And the problem now is that no real effort is being made to strike that balance. It’s being left to WTO jurists who, to my mind, have reached the right results with a lot of the right reasoning. I can quibble, but by and large, they’ve done their job, and they’ve done it in the right way. But the Members of the WTO themselves have not stepped back and asked themselves this question: Here in the 21st century, given the vast advances in technology, have we reached the point where national security issues are so blended, so blurred with commercial issues that we need to take another look at how we perceive, and perhaps even how we word, this national security exception. No one is doing that. No one's done that. And the United States, which should be raising that question in the WTO, is instead retreating from the WTO.

There's no need to pay these economic costs. And we should instead be looking to pursue multilateral solutions, which have always worked the best.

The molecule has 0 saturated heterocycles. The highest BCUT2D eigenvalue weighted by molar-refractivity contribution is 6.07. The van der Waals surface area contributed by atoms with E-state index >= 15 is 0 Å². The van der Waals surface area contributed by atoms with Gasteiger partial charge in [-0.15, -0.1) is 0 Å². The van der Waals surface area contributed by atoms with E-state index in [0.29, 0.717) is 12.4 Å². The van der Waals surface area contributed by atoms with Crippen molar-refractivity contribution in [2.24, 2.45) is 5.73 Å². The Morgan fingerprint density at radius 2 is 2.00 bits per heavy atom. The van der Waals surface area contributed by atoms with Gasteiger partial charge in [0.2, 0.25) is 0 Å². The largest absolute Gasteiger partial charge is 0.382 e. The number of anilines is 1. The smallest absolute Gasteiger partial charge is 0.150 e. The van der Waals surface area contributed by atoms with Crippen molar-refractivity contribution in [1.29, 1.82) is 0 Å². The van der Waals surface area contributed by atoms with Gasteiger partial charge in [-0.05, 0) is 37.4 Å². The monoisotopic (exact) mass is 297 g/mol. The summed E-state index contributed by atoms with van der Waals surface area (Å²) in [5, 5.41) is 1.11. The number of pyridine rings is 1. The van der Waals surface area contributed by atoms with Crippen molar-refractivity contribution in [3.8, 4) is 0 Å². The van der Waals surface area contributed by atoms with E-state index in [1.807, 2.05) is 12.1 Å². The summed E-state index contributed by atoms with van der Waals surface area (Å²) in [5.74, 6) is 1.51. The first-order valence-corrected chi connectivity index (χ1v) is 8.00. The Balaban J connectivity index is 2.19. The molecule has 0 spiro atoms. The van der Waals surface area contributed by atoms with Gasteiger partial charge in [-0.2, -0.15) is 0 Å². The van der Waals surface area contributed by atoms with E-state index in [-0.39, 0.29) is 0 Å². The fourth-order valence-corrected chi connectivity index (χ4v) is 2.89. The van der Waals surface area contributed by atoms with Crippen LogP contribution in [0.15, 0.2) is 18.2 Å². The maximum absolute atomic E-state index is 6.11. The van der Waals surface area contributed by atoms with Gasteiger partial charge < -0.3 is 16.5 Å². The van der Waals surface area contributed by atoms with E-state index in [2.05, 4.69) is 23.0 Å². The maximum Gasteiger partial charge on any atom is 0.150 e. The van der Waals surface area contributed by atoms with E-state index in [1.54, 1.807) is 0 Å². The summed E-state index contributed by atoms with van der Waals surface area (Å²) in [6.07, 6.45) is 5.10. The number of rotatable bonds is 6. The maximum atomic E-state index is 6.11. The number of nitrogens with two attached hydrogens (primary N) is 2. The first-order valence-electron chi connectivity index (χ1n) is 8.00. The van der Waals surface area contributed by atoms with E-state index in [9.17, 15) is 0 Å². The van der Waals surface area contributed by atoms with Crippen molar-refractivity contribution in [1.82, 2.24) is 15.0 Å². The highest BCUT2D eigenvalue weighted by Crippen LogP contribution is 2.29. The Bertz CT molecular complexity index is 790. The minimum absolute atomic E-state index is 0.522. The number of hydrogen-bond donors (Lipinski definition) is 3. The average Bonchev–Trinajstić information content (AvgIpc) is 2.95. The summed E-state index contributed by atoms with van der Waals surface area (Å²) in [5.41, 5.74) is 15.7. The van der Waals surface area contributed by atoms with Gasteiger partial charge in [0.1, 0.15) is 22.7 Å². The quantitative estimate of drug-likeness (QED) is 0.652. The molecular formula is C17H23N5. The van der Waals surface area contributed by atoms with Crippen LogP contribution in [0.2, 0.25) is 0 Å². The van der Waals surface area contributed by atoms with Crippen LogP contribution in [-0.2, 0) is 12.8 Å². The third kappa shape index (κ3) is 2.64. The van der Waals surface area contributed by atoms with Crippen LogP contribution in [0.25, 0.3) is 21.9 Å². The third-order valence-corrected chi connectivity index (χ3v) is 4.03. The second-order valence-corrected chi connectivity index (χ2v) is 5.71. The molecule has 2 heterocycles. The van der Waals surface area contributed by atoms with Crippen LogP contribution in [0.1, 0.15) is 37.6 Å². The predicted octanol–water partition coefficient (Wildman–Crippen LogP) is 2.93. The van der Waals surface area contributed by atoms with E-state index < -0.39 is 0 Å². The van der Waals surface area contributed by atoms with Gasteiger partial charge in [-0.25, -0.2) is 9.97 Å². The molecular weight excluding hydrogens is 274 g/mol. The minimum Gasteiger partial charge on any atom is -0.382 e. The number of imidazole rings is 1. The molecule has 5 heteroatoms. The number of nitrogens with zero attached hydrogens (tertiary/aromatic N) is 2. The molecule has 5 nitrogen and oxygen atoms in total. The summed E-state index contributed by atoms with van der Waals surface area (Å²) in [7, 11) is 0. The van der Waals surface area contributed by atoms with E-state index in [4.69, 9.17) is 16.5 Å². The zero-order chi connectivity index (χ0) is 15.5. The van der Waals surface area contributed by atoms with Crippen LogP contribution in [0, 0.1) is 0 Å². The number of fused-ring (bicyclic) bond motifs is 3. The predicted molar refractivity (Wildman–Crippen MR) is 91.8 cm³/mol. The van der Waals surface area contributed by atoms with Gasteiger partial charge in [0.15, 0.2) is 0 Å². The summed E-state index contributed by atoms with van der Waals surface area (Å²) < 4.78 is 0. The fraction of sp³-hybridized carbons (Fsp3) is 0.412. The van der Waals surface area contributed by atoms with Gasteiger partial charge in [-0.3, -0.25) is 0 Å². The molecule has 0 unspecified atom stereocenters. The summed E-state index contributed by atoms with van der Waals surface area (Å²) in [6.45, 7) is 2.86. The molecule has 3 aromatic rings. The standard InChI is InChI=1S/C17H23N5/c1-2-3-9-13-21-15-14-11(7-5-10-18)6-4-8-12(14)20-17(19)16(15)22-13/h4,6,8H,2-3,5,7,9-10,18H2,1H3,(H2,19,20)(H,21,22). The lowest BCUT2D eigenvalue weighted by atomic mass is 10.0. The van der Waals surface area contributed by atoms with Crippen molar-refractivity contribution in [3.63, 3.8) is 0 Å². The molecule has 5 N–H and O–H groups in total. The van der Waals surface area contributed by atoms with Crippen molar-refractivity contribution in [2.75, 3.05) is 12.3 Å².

CTM: As part of the multilateral solution, since WTO members have different views about Article XXI, do you think members will try to modify Article XXI based on recent cases?

Bacchus: I don’t think it’s a question of modifying Article XXI, and furthermore, I think it might take us decades to do so. I think it may be a matter of formal legal interpretations of Article XXI under Article IX.2, which require a three-fourths majority of WTO members. I think the jurists, in the Traffic and Transit case, and the Saudi – IP case, and, most recently, in the Steel and Aluminum Tariffs case and in the Origin Marking case involving Hong Kong, by and large have gotten it right in their reasoning and in their results.